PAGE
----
Water Tunnel: A Government Success Story

Last week wasn’t a proud one for America’s federal government, was it? A badly divided Congress barely managed to cobble together an agreement to avoid an unprecedented default. Had it not managed to do so, some believe that the entire global financial system would have descended into chaos.

Many global rivals took advantage of the opportunity to criticize American democracy. The Chinese publication Xinhua, for instance, decried the actions of a “hypocritical nation” and called for “building a de-Americanized world.”

Despite all the hullaballoo about the fiscal crisis in Washington, though, an American government success story appeared in the headlines as well. A major segment of the largest construction project in the history of New York City was completed underneath Central Park.

It was New York City’s Water Tunnel 3, a $4.7 billion engineering marvel that is designed to satisfy the Big Apple’s water needs for the foreseeable future. For some reason, commentators in China (a nation faced with its own severe water crises) declined to take note of this success story.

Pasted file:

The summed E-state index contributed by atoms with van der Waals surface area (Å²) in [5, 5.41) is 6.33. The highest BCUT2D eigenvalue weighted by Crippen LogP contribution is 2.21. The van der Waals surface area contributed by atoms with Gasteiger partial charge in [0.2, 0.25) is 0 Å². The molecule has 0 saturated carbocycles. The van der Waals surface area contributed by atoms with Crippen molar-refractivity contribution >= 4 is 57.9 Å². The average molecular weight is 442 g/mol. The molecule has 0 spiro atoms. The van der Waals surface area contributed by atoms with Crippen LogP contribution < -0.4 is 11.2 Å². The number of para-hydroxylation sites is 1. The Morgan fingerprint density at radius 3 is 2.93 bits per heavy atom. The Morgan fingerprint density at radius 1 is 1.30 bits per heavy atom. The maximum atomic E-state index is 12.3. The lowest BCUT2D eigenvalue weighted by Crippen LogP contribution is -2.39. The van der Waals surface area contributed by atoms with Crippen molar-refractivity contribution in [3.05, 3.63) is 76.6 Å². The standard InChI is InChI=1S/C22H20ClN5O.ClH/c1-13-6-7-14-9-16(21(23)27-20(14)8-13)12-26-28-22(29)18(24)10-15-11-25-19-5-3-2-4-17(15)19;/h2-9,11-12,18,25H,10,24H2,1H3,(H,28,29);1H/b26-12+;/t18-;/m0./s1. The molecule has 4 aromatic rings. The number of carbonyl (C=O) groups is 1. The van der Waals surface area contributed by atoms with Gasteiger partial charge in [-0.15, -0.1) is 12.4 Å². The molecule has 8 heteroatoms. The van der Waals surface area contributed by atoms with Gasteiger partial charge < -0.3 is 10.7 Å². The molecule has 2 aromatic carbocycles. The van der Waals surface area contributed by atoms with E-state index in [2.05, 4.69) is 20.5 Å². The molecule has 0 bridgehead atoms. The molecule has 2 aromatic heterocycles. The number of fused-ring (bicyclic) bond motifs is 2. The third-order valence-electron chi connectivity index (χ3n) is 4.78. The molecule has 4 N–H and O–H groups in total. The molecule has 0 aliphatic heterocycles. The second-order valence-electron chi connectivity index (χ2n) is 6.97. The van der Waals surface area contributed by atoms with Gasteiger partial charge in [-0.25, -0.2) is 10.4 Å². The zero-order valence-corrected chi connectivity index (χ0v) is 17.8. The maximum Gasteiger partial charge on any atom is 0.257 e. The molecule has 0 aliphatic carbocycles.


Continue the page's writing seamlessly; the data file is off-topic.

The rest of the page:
New York City, of course, has been faced with the challenge of establishing a reliable water supply since its days as a colonial city. By the 1700s, New Yorkers had turned their original Collect Pond water reservoir into “a very sink and common sewer.”

They then turned to Aaron Burr, a political leader, to create a public company that would pipe fresh water from the Hudson Valley to Manhattan. Burr, seeking to maximize his corporate profits, decided to use the water company’s surplus capital to launch a major bank instead.

What happened then? Burr went on to become the third President of the United States, serving under Thomas Jefferson. He later shot and killed Alexander Hamilton, the first Treasury Secretary in United States history, in a duel and subsequently sank into penury, illness, and death. And Burr’s Manhattan Bank grew into Chase Manhattan Bank, which then evolved into today’s JP Morgan Chase.

New York City went on to build a series of water reservoirs and tunnels, but its water supply remained at risk until Mayor Michael Bloomberg opened the water spigot on Tunnel 3 last week. It may have been a bad week for America’s federal government, but it was a very good one for its municipal leaders.